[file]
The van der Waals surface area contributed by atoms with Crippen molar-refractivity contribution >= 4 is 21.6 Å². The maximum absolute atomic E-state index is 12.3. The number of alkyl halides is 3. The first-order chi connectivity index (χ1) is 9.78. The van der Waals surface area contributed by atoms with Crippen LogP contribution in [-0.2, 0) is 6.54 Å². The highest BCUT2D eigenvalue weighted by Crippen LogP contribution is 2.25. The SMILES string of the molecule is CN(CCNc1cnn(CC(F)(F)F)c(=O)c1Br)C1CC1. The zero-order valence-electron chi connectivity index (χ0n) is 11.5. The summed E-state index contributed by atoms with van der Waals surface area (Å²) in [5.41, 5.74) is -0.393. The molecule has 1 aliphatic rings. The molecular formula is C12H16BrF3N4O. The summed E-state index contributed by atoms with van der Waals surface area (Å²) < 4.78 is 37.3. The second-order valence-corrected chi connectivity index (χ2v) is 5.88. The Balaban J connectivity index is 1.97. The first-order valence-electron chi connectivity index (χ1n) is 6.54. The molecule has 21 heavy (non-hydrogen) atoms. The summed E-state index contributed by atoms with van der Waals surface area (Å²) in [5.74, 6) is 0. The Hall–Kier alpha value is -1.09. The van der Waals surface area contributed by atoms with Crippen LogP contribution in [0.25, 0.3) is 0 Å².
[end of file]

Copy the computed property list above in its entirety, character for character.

The van der Waals surface area contributed by atoms with Crippen molar-refractivity contribution >= 4 is 21.6 Å². The maximum absolute atomic E-state index is 12.3. The number of alkyl halides is 3. The first-order chi connectivity index (χ1) is 9.78. The van der Waals surface area contributed by atoms with Crippen LogP contribution in [-0.2, 0) is 6.54 Å². The highest BCUT2D eigenvalue weighted by Crippen LogP contribution is 2.25. The SMILES string of the molecule is CN(CCNc1cnn(CC(F)(F)F)c(=O)c1Br)C1CC1. The zero-order valence-electron chi connectivity index (χ0n) is 11.5. The summed E-state index contributed by atoms with van der Waals surface area (Å²) in [5.41, 5.74) is -0.393. The molecule has 1 aliphatic rings. The molecular formula is C12H16BrF3N4O. The summed E-state index contributed by atoms with van der Waals surface area (Å²) < 4.78 is 37.3. The second-order valence-corrected chi connectivity index (χ2v) is 5.88. The Balaban J connectivity index is 1.97. The first-order valence-electron chi connectivity index (χ1n) is 6.54. The molecule has 21 heavy (non-hydrogen) atoms. The summed E-state index contributed by atoms with van der Waals surface area (Å²) in [5.74, 6) is 0. The Hall–Kier alpha value is -1.09. The van der Waals surface area contributed by atoms with Crippen LogP contribution in [0.25, 0.3) is 0 Å².